Italy’s voters choose populists, deliver stinging rebuke to Europe

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M5S leader Luigi Di Maio (R) and party founder Beppe Grillo (L) attend the party's final rally last Friday.

Italy was plunged into political uncertainty Monday after parliamentary elections delivered huge victories for populist, Euroskeptic parties but left no clear path forward for a new government.

No party or coalition received enough votes to rule alone, and Italy now faces a hung parliament, in what European Commission chief Jean-Claude Juncker described last month as the “worst case scenario” for Europe.

Projections indicate that around 50% of voters opted for populist or right-wing parties. As ballots continued to be tallied on Monday, the anti-establishment Five Star Movement (M5S) looked set to become the largest single party in parliament with 32% of the vote, although it will not have enough seats for an outright majority.

A right-wing coalition of parties, however, looks set to have the most seats of any bloc in parliament with about 37% of the vote. The big winner in that group was the anti-immigrant and xenophobic League — formerly the Northern League — which garnered more votes than the center-right Forza Italia, its potential coalition partner.

The result will be met with alarm by European leaders who feared that big wins for Italy’s anti-establishment parties would spell further trouble for a continent already struggling to cope with the destabilizing rise of populist and far-right movements in France, Germany and elsewhere.

Key takeaways

  • The right-wing coalition cobbled together by Silvio Berlusconi won the most combined votes at roughly 37%, but the League came out on top of the bloc, winning about 17.5% of the votes to Forza Italia’s 14%. The swing toward the League, led by Matteo Salvini, looks set to give the party as many as 123 seats in the lower house, up from 22 seats, a six-fold increase.
  • Berlusconi’s Forza Italia party fared worse than expected, and the former Prime Minister appears to have failed in his attempt to position himself as the election’s kingmaker.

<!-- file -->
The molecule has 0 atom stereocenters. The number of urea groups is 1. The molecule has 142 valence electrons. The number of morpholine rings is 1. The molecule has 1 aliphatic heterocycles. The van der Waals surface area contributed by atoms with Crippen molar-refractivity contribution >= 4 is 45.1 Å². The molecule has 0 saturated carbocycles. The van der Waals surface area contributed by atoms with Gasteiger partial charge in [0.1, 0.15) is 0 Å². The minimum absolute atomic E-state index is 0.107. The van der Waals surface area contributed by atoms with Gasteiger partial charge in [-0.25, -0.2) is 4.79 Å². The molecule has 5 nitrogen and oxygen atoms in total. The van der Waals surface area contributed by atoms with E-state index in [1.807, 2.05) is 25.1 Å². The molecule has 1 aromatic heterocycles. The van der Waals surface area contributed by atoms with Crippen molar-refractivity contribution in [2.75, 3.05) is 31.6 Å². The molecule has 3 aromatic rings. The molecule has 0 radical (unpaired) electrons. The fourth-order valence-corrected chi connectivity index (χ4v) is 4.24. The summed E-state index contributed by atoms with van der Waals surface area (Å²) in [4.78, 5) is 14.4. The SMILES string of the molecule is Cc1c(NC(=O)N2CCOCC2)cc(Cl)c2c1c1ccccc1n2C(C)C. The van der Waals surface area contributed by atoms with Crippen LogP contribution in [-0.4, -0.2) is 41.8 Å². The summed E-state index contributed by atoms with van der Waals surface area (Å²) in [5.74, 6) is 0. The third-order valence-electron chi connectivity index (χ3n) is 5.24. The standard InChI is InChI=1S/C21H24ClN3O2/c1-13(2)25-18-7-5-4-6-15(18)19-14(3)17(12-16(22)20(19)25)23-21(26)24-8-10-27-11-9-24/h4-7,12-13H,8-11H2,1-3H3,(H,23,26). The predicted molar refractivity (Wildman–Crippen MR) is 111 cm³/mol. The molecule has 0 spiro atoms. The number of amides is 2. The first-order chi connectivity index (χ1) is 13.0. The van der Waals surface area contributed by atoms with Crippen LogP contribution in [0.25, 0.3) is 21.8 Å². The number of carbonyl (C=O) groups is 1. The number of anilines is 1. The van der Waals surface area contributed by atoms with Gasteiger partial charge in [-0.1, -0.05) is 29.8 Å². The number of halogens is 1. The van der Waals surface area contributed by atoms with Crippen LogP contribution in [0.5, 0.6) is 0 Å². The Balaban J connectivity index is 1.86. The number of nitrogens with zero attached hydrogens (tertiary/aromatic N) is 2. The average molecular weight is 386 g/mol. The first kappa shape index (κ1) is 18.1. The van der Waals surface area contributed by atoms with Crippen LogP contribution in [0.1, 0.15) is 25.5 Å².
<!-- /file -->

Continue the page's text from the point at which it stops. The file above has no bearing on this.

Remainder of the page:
• At about 32.5% of the vote, M5S outperformed final opinion polls. The party dominated in the south of Italy, receiving almost one in two votes in a region where youth unemployment is historically high.
  • Italy’s center-left coalition had a bad night, mustering about 23% of the vote. It will likely end up as the third-largest group in parliament behind the right-wing coalition and M5S.
  • Italy looks set to enter a period of political deadlock — facing weeks, if not months, of negotiations between groups with competing interests to form a government.

The League, Five Star, or both?

As the results continued to be counted, the League’s Salvini claimed victory during a press conference in Rome on Monday morning that will have set alarm bills ringing at European Union headquarters in Brussels.

“I have always said, I say now and I will always say that the euro is the wrong currency, and that it was a big mistake getting in it,” Salvini announced. “We have it very clear that the common currency is bound to end. And we want to come prepared to that moment.”

“We look towards the other European forces, that they call populist. I am and I will stay a proudly populist, because the populists listen to the people, unlike the ‘radical chic’ that despise the workers and don’t do their groceries, ” Salvini said.

Though the right-wing bloc did not won enough votes to form a majority government, Salvini claimed “an extraordinary victory.”